West Virginia’s three medical schools—the Marshall University Joan C. Edwards School of Medicine, West Virginia School of Osteopathic Medicine (WVSOM), and West Virginia University’s (WVU) School of Medicine and Office of Health Affairs—are collaborating on a project that will dramatically increase the number of educated providers who can provide medication-assisted treatment (MAT) by embedding MAT training into the medical school curriculum.

The project, made possible through a $448,786 grant from the Substance Abuse and Mental Health Services Administration (SAMHSA) and support from the West Virginia Higher Education Policy Commission, will establish a single MAT education coordinator for the state of West Virginia to assist in curriculum development and help programs and students overcome barriers to embedding MAT training and establishing their MAT waiver. This collaborative project is uniquely positioned to improve the provider pipeline in a high-need region through a sustainable model for curriculum integration.

“The need to train medical professionals on addiction treatment in West Virginia has never been more important,” said Lyn M. O’Connell, Ph.D., associate director of addition sciences at the Marshall University Joan C. Edwards School of Medicine who also serves as principal investigator on the grant. “Currently, the number of MAT providers in West Virginia falls far short of the need for services. By improving education around addiction treatment, this project will also help develop a more compassionate and equipped generation of health care providers.”

During the next three years, project leaders will build a sustainable model for curriculum integration that not only addresses prescribing practices but also includes awareness, recognition and stigma as key components of MAT education.

“This grant helps us to continue focusing on the needs of our population and the students we train,” said Norman Ferrari, M.D., chief academic officer for WVU’s medical education program. “Our long-standing commitment to including addiction and pain management threads in our medical student curriculum, paired with our ACGME-accredited fellowships in addiction psychiatry and addiction medicine, enhance our students’ learning environment at all levels.”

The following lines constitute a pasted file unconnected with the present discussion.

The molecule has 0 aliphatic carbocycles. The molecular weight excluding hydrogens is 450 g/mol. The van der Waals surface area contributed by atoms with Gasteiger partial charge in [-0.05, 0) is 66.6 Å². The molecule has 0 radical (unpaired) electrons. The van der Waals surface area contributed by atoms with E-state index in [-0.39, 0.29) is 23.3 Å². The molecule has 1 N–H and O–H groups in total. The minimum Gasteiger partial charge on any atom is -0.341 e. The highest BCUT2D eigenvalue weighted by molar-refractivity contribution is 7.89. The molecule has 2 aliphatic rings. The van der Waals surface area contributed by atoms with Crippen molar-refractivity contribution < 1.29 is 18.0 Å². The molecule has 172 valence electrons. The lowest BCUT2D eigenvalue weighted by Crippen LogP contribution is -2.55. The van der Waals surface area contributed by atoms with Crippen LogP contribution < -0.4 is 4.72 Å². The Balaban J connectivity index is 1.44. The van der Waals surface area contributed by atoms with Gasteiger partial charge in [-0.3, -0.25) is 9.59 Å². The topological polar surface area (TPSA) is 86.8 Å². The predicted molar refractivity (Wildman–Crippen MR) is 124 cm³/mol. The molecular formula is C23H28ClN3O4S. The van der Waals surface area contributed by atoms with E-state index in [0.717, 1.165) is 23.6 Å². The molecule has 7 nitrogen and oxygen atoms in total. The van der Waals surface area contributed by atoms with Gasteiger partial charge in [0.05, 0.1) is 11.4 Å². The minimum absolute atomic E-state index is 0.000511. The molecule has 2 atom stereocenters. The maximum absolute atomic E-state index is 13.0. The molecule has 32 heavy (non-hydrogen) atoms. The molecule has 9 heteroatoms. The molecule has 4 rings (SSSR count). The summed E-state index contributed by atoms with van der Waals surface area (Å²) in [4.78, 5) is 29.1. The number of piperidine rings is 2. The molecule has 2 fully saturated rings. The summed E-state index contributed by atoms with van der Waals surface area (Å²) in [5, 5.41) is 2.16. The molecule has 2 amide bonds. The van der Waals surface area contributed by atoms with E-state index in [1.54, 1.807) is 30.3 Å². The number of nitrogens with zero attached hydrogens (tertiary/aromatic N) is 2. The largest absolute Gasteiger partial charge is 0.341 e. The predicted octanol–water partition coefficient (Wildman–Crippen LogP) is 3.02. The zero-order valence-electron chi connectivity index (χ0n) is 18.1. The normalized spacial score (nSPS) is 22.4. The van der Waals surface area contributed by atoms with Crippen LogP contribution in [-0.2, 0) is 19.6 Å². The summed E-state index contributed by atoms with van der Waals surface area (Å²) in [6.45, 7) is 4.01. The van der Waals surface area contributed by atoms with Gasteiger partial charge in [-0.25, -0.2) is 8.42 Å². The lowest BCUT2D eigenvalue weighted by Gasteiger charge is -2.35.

“This effort is an excellent example of how we as academic health centers, and as a state, are coming together as true partners to address some of the most pressing health issues that West Virginia currently faces,” said Brianna Sheppard, Ph.D., associate director of research for the WVU Office of Health Affairs.

“Our medical students show up on campus well aware of the opioid epidemic facing the nation and hungry for information on this topic, especially ways to help those struggling with opioid use disorder,” said Gretchen Lovett, Ph.D., professor of clinical sciences at WVSOM and member of the grant team. “So, increasing this content in medical school curricula is going to bring this information to a very open and enthusiastic audience of future doctors.”

Project goals also include expansion of MAT training into other prescriber disciplines, including nurse practitioners and physician assistants. Each of the medical schools have identified faculty champions who know the inner workings of their curriculum and can assist in the success of the project.

Marshall University will be hiring a full-time director to spearhead this effort.

From Marshall University News